Along with food we learnt some history, I had no idea that Martin Luther King visited Berlin in 1964. Not only West Berlin but also East Berlin which is the part of Berlin where we were staying and where the food tour took place. This board outside the Marienkirche commemorates his visit to deliver the evening sermon to a packed church on September 13th 1964. I believe that the American Embassy had confiscated his passport to prevent him from visiting East Berlin but at Checkpoint Charlie the border guards recognised him as the famous Civil Rights leader and let him pass when he showed his American Express card as identification. How true this is I don't know of course but since he certainly was in East Berlin it sounds quite likely. I have a lot of time for Martin Luther King, his death was a sad loss to the world.

Grosse Hamburger Strasse was one of the main streets of Berlin's Jewish quarter and outside the city's oldest cemetery stands this little memorial representing a group of Jews being led to their deaths. The cemetery dates back to 1672 and looked very tranquil and beautiful. It would have been nice to have looked round it but there wasn't time nor are tour groups allowed inside though individuals can wander round quite freely.

We came across many of these small brass plaques set into the pavement. They are called Stolpersteine - stumbling stones. They are set outside the homes of people who were victims of Nazi oppression and although most of them commemorate Jewish victims of the Holocaust there are also Stolpersteine commemorating Romani people, black people, homosexuals, mentally or physically disabled people all of whom were victimized by the Nazi regime.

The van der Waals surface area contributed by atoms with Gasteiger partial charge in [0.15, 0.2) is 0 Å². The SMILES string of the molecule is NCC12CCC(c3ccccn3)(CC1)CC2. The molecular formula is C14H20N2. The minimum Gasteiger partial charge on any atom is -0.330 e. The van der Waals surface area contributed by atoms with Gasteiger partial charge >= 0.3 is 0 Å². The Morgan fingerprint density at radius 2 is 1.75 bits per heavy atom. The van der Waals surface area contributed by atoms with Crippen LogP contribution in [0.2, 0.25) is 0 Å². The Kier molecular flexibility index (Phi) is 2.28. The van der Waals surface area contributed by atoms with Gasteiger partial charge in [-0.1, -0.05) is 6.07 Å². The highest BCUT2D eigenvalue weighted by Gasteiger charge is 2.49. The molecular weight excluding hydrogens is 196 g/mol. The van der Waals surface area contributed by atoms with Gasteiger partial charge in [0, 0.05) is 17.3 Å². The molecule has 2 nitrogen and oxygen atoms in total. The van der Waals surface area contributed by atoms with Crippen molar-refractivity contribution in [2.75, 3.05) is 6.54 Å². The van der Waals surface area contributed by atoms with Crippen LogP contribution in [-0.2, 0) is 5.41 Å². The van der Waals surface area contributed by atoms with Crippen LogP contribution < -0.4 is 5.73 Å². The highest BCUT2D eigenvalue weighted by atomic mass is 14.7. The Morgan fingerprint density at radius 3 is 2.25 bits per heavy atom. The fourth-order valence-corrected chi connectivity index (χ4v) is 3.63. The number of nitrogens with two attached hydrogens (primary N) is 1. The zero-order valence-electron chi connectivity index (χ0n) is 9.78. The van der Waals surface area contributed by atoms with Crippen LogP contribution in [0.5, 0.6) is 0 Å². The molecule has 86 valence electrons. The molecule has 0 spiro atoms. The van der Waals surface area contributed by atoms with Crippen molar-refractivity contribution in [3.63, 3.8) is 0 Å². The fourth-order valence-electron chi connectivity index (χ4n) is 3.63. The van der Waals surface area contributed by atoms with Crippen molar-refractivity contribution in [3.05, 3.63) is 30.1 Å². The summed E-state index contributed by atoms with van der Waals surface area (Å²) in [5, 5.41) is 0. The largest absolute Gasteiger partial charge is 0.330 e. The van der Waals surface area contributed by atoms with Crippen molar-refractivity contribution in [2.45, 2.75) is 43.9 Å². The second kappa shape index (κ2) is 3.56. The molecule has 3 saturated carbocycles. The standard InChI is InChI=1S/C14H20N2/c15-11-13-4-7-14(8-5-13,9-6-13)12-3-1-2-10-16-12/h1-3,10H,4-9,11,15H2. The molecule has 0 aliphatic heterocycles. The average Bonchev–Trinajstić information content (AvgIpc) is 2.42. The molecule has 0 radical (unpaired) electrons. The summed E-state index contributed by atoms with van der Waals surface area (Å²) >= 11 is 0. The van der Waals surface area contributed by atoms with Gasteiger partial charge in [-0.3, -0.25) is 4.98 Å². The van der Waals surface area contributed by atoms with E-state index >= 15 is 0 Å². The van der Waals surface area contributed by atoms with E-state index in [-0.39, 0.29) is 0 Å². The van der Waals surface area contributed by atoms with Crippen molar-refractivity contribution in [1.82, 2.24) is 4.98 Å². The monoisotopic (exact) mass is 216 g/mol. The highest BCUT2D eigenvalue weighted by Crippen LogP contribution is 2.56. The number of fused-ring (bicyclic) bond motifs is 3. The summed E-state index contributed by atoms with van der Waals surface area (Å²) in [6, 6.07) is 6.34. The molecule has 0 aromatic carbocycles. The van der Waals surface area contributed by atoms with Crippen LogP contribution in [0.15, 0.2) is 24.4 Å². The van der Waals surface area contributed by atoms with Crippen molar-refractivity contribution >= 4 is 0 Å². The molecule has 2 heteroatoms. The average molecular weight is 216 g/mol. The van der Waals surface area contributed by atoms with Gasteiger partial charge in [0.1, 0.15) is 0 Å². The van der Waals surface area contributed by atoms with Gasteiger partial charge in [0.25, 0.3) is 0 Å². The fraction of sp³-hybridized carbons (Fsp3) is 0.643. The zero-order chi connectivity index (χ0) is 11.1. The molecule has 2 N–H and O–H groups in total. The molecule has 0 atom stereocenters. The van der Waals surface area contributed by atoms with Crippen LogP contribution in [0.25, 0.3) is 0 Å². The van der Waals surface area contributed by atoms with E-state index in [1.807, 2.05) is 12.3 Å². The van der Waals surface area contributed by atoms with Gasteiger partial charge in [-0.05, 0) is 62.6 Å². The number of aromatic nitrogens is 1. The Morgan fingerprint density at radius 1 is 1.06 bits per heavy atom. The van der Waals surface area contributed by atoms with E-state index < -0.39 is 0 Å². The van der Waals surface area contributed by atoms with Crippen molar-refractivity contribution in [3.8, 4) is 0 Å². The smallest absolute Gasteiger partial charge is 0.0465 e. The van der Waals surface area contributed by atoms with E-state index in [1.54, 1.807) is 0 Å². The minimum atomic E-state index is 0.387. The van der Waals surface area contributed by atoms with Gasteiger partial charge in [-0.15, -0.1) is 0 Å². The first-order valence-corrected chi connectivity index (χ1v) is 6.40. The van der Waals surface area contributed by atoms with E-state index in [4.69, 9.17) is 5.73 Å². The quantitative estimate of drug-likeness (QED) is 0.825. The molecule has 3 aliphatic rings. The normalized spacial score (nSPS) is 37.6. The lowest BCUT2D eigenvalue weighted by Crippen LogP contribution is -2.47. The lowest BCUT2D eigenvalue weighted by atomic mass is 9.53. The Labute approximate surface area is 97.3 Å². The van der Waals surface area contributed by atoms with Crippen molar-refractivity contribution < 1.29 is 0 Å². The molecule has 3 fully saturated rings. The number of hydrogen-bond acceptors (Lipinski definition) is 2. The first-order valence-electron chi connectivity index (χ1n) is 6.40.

Once the Food Tour was over Juliette and I returned to Rosenthaler Strasse so that she could have a proper look at the street art. This isn't really my thing so while she wandered round I went into a tiny museum which is also situated on this little alley. It tells the story of a man called Otto Weidt a visually impaired broom and brushmaker who employed many Jews at his workshop at 39 Rosenthaler during the 1930s. I believe that Otto Weidt is the man in the centre of the front row behind the lady who is sitting on the floor. The museum is in the building where Otto's workshop was and the rooms are preserved pretty much in their original state.